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|Author(s):||Melannie J. Bachman; Jennifer M. Lynch; Kristi West; Brenda Jensen;|
|Title:||Persistent organic pollutant concentrations in blubber of 16 species of cetaceans stranded in the Pacific Islands from 1997 through 2011|
|Published:||May 11, 2014|
|Abstract:||Persistent organic pollutants (POPs) are toxic man-made chemicals that bioaccumulate and biomagnify in food webs, making them a ubiquitous threat to the marine environment. Although many studies have determined concentrations of POPs in top predators, no studies have quantified POPs in stranded cetaceans within the last 30 years around the Hawaiian Islands. A suite of POPs was measured in the blubber of 16 cetacean species that stranded in the tropical Pacific, including Hawai'i from 1997 to 2011. The sample set includes odontocetes (n = 39) and mysticetes (n = 3). Median (range) contaminant concentrations in ng/g lipid for the most representative species category (delphinids excluding killer whales [n = 27]) are: 9650 (44.4 - 99,100) for ΣDDTs, 6240 (40.8 - 50,200) for ΣPCBs, 1380 (6.73 - 9520) for Σchlordanes, 1230 (13.4 - 5510) for Σtoxaphenes, 269 (1.99 - 10,100) for ΣPBDEs, 280 (2.14 - 4190) for mirex, 176 (5.43 - 857) for HCB, 48.1 (<5.42 - 566) for ΣHCHs, 33.9 (<2.42 - 990) for ΣHBCDs, 1.65 (<0.435 - 11.7) for octachlorostyrene and 1.49 (<2.07 - 13.1) for pentachlorobenzene. ΣPCB concentrations in these Pacific Island cetaceans approach and sometimes exceed proposed toxic threshold values. Backward stepwise multiple regressions indicated the influence of life history parameters on contaminant concentrationswhen performedwith three independent variables (species category, year of stranding, and sex/age class). No temporal trends were noted (p > 0.063), but sex/age class influences were evident with adult males exhibiting greater contaminant loads than adult females and juveniles for ΣDDT,ΣPCBs,ΣCHLs, and mirex (p ≤ 0.036). POP concentrationswere lower inmysticetes than odontocetes for many compound classes (p ≤ 0.003). p,p′ - DDE/ΣDDTs ratios were greater than 0.6 for all species except humpback whales, suggesting exposure to an old DDT source. These POP levels are high enough to warrant concern and continued monitoring.|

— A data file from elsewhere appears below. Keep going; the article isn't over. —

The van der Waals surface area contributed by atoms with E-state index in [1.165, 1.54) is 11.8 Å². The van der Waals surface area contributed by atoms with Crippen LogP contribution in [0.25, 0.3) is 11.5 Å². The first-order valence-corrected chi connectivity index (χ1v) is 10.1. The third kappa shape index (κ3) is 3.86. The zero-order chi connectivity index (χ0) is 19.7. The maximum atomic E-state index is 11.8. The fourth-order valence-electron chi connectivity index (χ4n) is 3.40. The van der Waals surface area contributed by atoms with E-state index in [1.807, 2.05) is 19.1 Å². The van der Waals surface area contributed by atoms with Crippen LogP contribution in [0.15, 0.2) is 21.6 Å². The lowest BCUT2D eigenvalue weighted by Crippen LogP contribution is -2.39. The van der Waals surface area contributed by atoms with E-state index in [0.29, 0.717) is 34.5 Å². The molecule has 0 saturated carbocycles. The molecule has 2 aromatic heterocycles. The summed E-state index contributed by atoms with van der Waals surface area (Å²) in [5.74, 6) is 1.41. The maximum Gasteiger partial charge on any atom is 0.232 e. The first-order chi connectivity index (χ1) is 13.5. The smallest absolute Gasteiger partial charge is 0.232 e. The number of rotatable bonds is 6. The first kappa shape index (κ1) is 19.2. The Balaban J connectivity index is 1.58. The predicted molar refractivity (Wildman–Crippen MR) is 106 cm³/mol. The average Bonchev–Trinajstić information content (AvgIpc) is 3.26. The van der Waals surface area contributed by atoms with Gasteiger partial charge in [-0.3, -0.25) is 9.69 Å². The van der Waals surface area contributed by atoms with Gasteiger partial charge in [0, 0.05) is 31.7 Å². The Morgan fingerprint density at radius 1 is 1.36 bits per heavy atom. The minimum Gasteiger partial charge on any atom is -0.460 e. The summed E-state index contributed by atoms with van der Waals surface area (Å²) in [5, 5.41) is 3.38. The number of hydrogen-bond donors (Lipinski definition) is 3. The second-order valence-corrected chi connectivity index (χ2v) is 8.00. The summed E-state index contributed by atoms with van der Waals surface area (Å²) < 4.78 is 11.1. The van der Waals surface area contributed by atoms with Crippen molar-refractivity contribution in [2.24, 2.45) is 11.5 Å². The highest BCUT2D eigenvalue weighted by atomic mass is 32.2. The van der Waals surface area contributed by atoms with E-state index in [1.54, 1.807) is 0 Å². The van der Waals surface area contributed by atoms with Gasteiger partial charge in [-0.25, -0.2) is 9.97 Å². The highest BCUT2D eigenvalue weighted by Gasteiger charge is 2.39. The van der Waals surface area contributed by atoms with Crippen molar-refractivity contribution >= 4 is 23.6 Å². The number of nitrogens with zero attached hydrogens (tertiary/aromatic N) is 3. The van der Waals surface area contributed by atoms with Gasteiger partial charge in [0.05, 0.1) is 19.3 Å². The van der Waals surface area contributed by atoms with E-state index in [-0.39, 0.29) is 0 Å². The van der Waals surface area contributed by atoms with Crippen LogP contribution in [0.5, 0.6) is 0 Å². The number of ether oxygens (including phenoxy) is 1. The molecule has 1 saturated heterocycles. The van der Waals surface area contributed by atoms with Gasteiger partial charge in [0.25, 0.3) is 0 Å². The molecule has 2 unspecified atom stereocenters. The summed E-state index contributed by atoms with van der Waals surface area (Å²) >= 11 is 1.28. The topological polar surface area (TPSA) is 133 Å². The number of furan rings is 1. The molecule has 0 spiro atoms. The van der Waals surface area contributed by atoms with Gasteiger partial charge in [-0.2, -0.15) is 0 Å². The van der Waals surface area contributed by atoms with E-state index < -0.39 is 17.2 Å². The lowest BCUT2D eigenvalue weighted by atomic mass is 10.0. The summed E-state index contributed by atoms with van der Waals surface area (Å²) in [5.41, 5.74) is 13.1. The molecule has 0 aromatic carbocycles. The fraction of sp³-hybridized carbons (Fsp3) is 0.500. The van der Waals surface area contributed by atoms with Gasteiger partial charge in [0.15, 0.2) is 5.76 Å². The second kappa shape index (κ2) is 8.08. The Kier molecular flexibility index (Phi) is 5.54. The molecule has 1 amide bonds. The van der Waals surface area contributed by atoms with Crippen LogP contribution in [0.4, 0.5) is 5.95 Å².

|Citation:||Science of the Total Environment|
|Pages:||pp. 115 - 123|
|Keywords:||Hawaii, Pacific, cetaceans, marine mammals, persistent organic pollutants, POPs|
|Research Areas:||Organic Analytical Chemistry|
|DOI:||http://dx.doi.org/10.1016/j.scitotenv.2014.04.073 (Note: May link to a non-U.S. Government webpage)|
|PDF version:||Click here to retrieve PDF version of paper (909KB)|